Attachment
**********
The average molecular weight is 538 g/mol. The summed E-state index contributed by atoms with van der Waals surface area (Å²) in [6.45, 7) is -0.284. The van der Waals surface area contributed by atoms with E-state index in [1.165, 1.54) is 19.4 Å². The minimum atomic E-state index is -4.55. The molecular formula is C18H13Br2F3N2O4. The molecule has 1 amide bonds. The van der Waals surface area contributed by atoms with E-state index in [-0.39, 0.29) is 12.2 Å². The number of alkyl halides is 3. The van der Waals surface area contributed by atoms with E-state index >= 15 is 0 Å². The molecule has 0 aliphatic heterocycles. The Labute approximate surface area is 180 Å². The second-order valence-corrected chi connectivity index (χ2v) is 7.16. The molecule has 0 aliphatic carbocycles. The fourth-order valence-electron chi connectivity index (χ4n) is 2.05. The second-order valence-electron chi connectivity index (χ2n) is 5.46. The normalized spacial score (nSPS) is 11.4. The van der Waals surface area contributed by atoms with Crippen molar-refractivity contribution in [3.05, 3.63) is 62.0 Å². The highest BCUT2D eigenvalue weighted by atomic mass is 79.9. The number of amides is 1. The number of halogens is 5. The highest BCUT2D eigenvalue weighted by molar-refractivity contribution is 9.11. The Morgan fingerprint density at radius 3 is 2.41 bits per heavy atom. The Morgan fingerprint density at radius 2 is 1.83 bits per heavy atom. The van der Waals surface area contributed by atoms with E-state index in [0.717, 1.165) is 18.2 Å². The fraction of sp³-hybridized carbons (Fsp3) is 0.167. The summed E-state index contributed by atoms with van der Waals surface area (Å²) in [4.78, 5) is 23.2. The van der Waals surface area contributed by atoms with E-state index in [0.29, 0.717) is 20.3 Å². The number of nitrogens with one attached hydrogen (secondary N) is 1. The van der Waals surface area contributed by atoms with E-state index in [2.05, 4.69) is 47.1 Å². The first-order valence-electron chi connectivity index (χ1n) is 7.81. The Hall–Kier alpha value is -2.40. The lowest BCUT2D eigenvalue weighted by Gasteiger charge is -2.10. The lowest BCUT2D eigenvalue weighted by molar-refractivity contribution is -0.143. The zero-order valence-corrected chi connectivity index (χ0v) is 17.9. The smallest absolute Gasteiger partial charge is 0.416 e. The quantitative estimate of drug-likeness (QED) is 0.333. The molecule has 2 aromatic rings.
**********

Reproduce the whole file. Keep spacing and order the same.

The average molecular weight is 538 g/mol. The summed E-state index contributed by atoms with van der Waals surface area (Å²) in [6.45, 7) is -0.284. The van der Waals surface area contributed by atoms with E-state index in [1.165, 1.54) is 19.4 Å². The minimum atomic E-state index is -4.55. The molecular formula is C18H13Br2F3N2O4. The molecule has 1 amide bonds. The van der Waals surface area contributed by atoms with E-state index in [-0.39, 0.29) is 12.2 Å². The number of alkyl halides is 3. The van der Waals surface area contributed by atoms with E-state index >= 15 is 0 Å². The molecule has 0 aliphatic heterocycles. The Labute approximate surface area is 180 Å². The second-order valence-corrected chi connectivity index (χ2v) is 7.16. The molecule has 0 aliphatic carbocycles. The fourth-order valence-electron chi connectivity index (χ4n) is 2.05. The second-order valence-electron chi connectivity index (χ2n) is 5.46. The normalized spacial score (nSPS) is 11.4. The van der Waals surface area contributed by atoms with Crippen molar-refractivity contribution in [3.05, 3.63) is 62.0 Å². The highest BCUT2D eigenvalue weighted by atomic mass is 79.9. The number of amides is 1. The number of halogens is 5. The highest BCUT2D eigenvalue weighted by molar-refractivity contribution is 9.11. The Morgan fingerprint density at radius 3 is 2.41 bits per heavy atom. The Morgan fingerprint density at radius 2 is 1.83 bits per heavy atom. The van der Waals surface area contributed by atoms with E-state index in [0.717, 1.165) is 18.2 Å². The fraction of sp³-hybridized carbons (Fsp3) is 0.167. The summed E-state index contributed by atoms with van der Waals surface area (Å²) in [4.78, 5) is 23.2. The van der Waals surface area contributed by atoms with E-state index in [0.29, 0.717) is 20.3 Å². The number of nitrogens with one attached hydrogen (secondary N) is 1. The van der Waals surface area contributed by atoms with E-state index in [2.05, 4.69) is 47.1 Å². The first-order valence-electron chi connectivity index (χ1n) is 7.81. The Hall–Kier alpha value is -2.40. The lowest BCUT2D eigenvalue weighted by Gasteiger charge is -2.10. The lowest BCUT2D eigenvalue weighted by molar-refractivity contribution is -0.143. The zero-order valence-corrected chi connectivity index (χ0v) is 17.9. The smallest absolute Gasteiger partial charge is 0.416 e. The quantitative estimate of drug-likeness (QED) is 0.333. The molecule has 2 aromatic rings.